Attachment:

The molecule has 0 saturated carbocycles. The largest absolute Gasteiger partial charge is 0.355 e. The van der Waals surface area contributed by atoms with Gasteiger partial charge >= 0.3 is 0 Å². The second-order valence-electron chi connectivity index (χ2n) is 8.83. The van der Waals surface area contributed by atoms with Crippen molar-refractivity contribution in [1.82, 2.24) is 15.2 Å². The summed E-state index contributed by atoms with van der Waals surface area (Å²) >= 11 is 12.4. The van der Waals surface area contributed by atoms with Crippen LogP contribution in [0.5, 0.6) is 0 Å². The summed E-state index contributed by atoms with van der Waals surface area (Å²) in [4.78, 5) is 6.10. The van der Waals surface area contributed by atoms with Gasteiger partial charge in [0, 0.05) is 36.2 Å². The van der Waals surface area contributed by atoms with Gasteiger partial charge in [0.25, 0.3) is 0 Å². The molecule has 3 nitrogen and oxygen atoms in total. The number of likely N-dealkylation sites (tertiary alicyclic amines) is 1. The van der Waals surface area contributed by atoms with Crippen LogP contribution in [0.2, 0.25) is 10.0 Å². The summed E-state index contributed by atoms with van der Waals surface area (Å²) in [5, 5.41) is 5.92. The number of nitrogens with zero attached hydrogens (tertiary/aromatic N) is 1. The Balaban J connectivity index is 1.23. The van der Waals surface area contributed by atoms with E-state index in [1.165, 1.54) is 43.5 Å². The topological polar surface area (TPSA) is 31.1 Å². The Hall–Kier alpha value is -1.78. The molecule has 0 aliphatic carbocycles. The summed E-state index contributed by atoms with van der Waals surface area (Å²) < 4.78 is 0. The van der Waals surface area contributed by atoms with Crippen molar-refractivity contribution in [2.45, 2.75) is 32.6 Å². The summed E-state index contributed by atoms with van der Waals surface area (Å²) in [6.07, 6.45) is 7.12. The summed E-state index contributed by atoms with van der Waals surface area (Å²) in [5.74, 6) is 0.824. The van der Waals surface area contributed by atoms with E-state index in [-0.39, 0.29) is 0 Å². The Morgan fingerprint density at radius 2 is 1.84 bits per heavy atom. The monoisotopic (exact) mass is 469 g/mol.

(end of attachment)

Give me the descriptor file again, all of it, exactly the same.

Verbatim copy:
The molecule has 0 saturated carbocycles. The largest absolute Gasteiger partial charge is 0.355 e. The van der Waals surface area contributed by atoms with Gasteiger partial charge >= 0.3 is 0 Å². The second-order valence-electron chi connectivity index (χ2n) is 8.83. The van der Waals surface area contributed by atoms with Crippen molar-refractivity contribution in [1.82, 2.24) is 15.2 Å². The summed E-state index contributed by atoms with van der Waals surface area (Å²) >= 11 is 12.4. The van der Waals surface area contributed by atoms with Crippen LogP contribution in [0.5, 0.6) is 0 Å². The summed E-state index contributed by atoms with van der Waals surface area (Å²) in [4.78, 5) is 6.10. The van der Waals surface area contributed by atoms with Gasteiger partial charge in [0, 0.05) is 36.2 Å². The van der Waals surface area contributed by atoms with Gasteiger partial charge in [0.25, 0.3) is 0 Å². The molecule has 3 nitrogen and oxygen atoms in total. The number of likely N-dealkylation sites (tertiary alicyclic amines) is 1. The van der Waals surface area contributed by atoms with Crippen LogP contribution in [0.2, 0.25) is 10.0 Å². The summed E-state index contributed by atoms with van der Waals surface area (Å²) in [5, 5.41) is 5.92. The number of nitrogens with zero attached hydrogens (tertiary/aromatic N) is 1. The Balaban J connectivity index is 1.23. The van der Waals surface area contributed by atoms with E-state index in [1.165, 1.54) is 43.5 Å². The topological polar surface area (TPSA) is 31.1 Å². The Hall–Kier alpha value is -1.78. The molecule has 0 aliphatic carbocycles. The summed E-state index contributed by atoms with van der Waals surface area (Å²) < 4.78 is 0. The van der Waals surface area contributed by atoms with Crippen molar-refractivity contribution in [2.45, 2.75) is 32.6 Å². The summed E-state index contributed by atoms with van der Waals surface area (Å²) in [6.07, 6.45) is 7.12. The summed E-state index contributed by atoms with van der Waals surface area (Å²) in [5.74, 6) is 0.824. The van der Waals surface area contributed by atoms with E-state index in [-0.39, 0.29) is 0 Å². The Morgan fingerprint density at radius 2 is 1.84 bits per heavy atom. The monoisotopic (exact) mass is 469 g/mol.